The Implementation Panel and the Mediator have issued reports as listed below:

(P&A regrets that the reports may not be accessible to individuals using screen reader programs.)

December 2020 Mediators Report
December 2020 IP report
April-2020 Mediator Report
April 2020 IP Report
November 2019 Implementation Panel Report
November 2019 Mediator’s Report 
March 2019 IP report 
March 2019 Mediator’s Report
November-2018-Final-IP-Report
March 2017 IP report (final)
March 2017 Mediator Report of Compliance
March-2019-IP-report
March 2019 Mediator Report
November 2019 Mediator Report
July 2018 Implementation Panel Report
March 2018 Mediator Report
December 2017 IP Report
December 2017 Mediator’s Report
December 2017 IP Report
July 2017 Implementation Panel Report
July 2017 Mediator Report
March 2017 IP report 
March 2017 Mediator Report of Compliance

In 2007, P&A and a group of individuals sued the SC Department of Disabilities and Special Needs (DDSN) for not complying with state law that government agencies must issue regulations.   DDSN does not have regulations for many important matters, including eligibility for their services, hearings and appeals, and standards for day and residential programs.    After the Circuit Court ruled for DDSN in 2013 P&A appealed to the Court of Appeals.  On February 24, 2016, the Court of Appeals issued an opinion clearly supporting P&A’s right to bring the suit.  DDSN asked the SC Supreme Court to review the case; on February 10, 2017, the SC Supreme Court declined review.  Late in 2017 the parties agreed to attempt mediation to resolve the case.  On September 25, 2018, P&A and DDSN mediated the case and reached an agreement.  On October 1, 2018, the DDSN Commission voted to accept the proposed agreement.  In that agreement, DDSN agreed to publish a Notice of Drafting in the State Register, along with draft regulations in specific subjects.  DDSN agreed to draft regulations in the following areas (based upon the directives referenced below):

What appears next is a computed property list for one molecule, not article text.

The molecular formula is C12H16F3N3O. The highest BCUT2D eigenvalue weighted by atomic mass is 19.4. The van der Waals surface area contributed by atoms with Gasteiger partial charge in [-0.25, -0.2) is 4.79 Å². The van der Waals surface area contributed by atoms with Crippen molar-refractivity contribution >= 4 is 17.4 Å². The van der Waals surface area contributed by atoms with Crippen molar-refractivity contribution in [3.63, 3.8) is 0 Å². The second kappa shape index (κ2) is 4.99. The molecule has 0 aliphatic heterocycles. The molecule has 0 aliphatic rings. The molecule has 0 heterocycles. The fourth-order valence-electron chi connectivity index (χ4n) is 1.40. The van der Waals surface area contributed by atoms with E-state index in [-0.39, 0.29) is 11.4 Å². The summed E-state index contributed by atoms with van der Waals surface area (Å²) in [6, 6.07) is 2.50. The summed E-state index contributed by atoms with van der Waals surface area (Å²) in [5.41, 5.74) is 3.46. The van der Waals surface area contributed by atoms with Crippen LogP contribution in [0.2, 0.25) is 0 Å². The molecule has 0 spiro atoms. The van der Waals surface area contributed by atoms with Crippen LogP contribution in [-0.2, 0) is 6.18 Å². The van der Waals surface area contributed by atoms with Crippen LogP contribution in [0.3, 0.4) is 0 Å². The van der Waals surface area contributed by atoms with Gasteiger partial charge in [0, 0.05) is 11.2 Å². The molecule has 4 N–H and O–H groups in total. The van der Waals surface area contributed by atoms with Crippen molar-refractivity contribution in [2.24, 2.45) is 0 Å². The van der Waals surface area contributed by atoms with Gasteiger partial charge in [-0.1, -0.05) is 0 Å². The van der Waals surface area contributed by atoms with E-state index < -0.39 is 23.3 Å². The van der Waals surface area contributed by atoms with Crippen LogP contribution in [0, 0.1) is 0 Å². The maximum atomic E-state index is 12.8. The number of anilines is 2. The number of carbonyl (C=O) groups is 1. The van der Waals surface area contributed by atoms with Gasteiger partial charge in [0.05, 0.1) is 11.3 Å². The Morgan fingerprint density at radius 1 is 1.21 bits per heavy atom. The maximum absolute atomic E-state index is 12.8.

• Eligibility (Directive 100-30-DD),
  • Appeals (Directive 535-11-DD),
  • Research (Directive 535-09-DD), and
  • Certification and Licensure of adult community homes (Directive 104-01-DD).

DDSN has 100 days to start this process and post the notice as required by the SC Administrative Procedures Act (APA).  Once the notice is posted, the regular requirements of the APA will apply.  When the notice is published in the State Register, P&A will formally dismiss its case against DDSN.  As part of the regulatory process, P&A and others will then be able to provide comments on each of the proposed regulations.  The Notice of Drafting should be published in the State Register in late February, 2019.